Maybe you noticed the page I mentioned in my previous article about the Forgerock's wiki 's just been updated. So, it's the opportunity to add that this page has up to date details, but concerns the OpenAM server caches, not the agent caches I tried to demistify last week. Don't confuse between each other ! Also, I here announce I'll try henceforth to more focus on provisioning technologies like OpenIDM since more and more activities happens in this space for a few years.

lundi 14 janvier 2013

About OpenAM agent caches

The different layers of caches in OpenAM 3.0.4 agents may look confusing if you're not careful. Moreover, web agents, J2EE agents or SDK clients accept different configuration parameters with regards to caches and notifications. That's why I decided to write this page in order to try to clarify that. So let's go:

OpenAM 3.04 Web (Apache, IIS, ....) agent caches parameters

#   This property determines the amount of time (in minutes) an entry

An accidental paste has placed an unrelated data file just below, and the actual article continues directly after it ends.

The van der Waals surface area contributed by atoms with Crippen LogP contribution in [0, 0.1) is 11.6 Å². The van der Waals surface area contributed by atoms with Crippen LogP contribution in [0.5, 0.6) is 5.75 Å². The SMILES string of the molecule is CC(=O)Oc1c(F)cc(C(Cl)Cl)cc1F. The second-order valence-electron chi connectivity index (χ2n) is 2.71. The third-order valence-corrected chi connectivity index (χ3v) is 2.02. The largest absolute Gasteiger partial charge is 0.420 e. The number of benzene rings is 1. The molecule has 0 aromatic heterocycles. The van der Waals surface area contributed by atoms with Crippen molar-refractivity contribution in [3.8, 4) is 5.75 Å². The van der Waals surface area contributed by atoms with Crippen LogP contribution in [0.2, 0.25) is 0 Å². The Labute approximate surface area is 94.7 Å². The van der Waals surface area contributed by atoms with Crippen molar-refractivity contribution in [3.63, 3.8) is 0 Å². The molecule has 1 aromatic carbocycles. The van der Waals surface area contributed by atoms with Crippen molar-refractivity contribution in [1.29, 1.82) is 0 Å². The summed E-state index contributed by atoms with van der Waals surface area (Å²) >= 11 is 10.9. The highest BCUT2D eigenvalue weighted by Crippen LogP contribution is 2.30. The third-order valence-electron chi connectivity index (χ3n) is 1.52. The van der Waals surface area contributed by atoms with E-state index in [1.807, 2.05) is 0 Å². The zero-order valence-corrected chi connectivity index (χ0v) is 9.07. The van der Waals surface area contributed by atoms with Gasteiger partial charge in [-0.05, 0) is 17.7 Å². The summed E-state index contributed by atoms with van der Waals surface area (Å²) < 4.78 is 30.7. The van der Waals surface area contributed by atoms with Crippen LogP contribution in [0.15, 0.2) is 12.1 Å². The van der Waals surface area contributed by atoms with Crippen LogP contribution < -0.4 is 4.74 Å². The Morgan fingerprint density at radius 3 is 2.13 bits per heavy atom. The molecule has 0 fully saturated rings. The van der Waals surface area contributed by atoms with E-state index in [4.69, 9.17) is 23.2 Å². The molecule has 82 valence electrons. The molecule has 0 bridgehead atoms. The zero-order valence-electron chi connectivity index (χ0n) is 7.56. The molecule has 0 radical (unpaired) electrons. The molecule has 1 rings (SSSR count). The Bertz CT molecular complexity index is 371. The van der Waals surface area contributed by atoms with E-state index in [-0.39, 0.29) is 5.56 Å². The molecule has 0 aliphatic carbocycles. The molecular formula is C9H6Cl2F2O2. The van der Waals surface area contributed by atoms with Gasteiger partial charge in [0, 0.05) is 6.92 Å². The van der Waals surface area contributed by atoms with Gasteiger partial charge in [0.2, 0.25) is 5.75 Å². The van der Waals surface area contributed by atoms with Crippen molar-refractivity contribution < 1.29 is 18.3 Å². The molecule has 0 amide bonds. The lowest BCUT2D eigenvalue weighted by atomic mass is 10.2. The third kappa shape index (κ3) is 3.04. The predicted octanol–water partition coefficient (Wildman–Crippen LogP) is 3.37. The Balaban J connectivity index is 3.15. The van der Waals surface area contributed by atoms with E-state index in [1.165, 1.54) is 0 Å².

#   remains valid after it has been added to the cache. The default
#   value for this property is 3 minutes.
# Hot-Swap Enabled: No

#   This property determines the amount of time (in minutes) an sso entry
#   remains valid after it has been added to the cache. The default
#   value for this property is 3 minutes.
# Hot-Swap Enabled: No

#   Agent fetches new configuration either from server or local file(i.e. this file)
#   based on agent repository type value: centralized/local.
#   If agent is configured with AM 7.x, then agent uses local file(i.e. this file)
#   The value is in minutes.
# Hot-Swap Enabled: No

#   - notification.enable: Should the policy SDK use the OpenSSO server notification
#       mechanism to maintain the consistency of its internal cache?  If the value
#       is false, then a polling mechanism is used to maintain cache consistency.
#       Possible values are true or false.
# Hot-Swap Enabled: No

OpenAM 3.0.4 J2EE (Tomcat, Weblogic, ....) agent caches parameters

# Set enabled to true to enable notifications for the IdRepo cache.
# Set pollingTime to the poll frequency in minutes for the IdRepo cache, if notification are enabled.

# This property specifies the interval in seconds between configuration reloads. When this
 property is set to 0, the hot-swap mechanism is disabled.

# When set to true, enable notifications of security policy changes. If false, polling is enabled

# Security policies cache polling time in minutes